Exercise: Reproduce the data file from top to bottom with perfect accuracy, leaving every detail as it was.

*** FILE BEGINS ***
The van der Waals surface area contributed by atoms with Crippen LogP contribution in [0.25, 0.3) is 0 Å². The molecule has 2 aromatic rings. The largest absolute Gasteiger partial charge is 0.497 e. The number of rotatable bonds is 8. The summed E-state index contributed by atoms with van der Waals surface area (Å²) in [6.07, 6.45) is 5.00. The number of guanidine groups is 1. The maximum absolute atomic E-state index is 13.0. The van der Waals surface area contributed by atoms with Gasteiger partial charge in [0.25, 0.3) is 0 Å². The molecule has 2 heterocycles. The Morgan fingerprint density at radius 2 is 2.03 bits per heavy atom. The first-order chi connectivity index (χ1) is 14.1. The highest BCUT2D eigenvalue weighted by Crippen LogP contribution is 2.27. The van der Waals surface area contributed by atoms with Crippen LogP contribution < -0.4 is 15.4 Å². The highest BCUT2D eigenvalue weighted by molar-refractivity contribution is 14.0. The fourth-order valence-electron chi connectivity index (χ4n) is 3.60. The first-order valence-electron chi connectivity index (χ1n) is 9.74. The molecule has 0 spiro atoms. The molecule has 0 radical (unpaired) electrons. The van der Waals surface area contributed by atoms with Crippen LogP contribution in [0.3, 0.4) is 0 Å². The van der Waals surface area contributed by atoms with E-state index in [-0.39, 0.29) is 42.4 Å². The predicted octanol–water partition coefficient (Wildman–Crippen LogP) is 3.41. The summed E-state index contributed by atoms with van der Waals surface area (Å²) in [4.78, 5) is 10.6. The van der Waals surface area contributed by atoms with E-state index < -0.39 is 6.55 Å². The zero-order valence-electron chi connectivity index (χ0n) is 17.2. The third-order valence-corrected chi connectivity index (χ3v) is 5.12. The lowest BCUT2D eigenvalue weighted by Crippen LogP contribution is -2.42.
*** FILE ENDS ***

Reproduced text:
The van der Waals surface area contributed by atoms with Crippen LogP contribution in [0.25, 0.3) is 0 Å². The molecule has 2 aromatic rings. The largest absolute Gasteiger partial charge is 0.497 e. The number of rotatable bonds is 8. The summed E-state index contributed by atoms with van der Waals surface area (Å²) in [6.07, 6.45) is 5.00. The number of guanidine groups is 1. The maximum absolute atomic E-state index is 13.0. The van der Waals surface area contributed by atoms with Gasteiger partial charge in [0.25, 0.3) is 0 Å². The molecule has 2 heterocycles. The Morgan fingerprint density at radius 2 is 2.03 bits per heavy atom. The first-order chi connectivity index (χ1) is 14.1. The highest BCUT2D eigenvalue weighted by Crippen LogP contribution is 2.27. The van der Waals surface area contributed by atoms with Crippen LogP contribution < -0.4 is 15.4 Å². The highest BCUT2D eigenvalue weighted by molar-refractivity contribution is 14.0. The fourth-order valence-electron chi connectivity index (χ4n) is 3.60. The first-order valence-electron chi connectivity index (χ1n) is 9.74. The molecule has 0 spiro atoms. The molecule has 0 radical (unpaired) electrons. The van der Waals surface area contributed by atoms with Crippen LogP contribution in [0.3, 0.4) is 0 Å². The van der Waals surface area contributed by atoms with E-state index in [-0.39, 0.29) is 42.4 Å². The predicted octanol–water partition coefficient (Wildman–Crippen LogP) is 3.41. The summed E-state index contributed by atoms with van der Waals surface area (Å²) in [4.78, 5) is 10.6. The van der Waals surface area contributed by atoms with E-state index < -0.39 is 6.55 Å². The zero-order valence-electron chi connectivity index (χ0n) is 17.2. The third-order valence-corrected chi connectivity index (χ3v) is 5.12. The lowest BCUT2D eigenvalue weighted by Crippen LogP contribution is -2.42.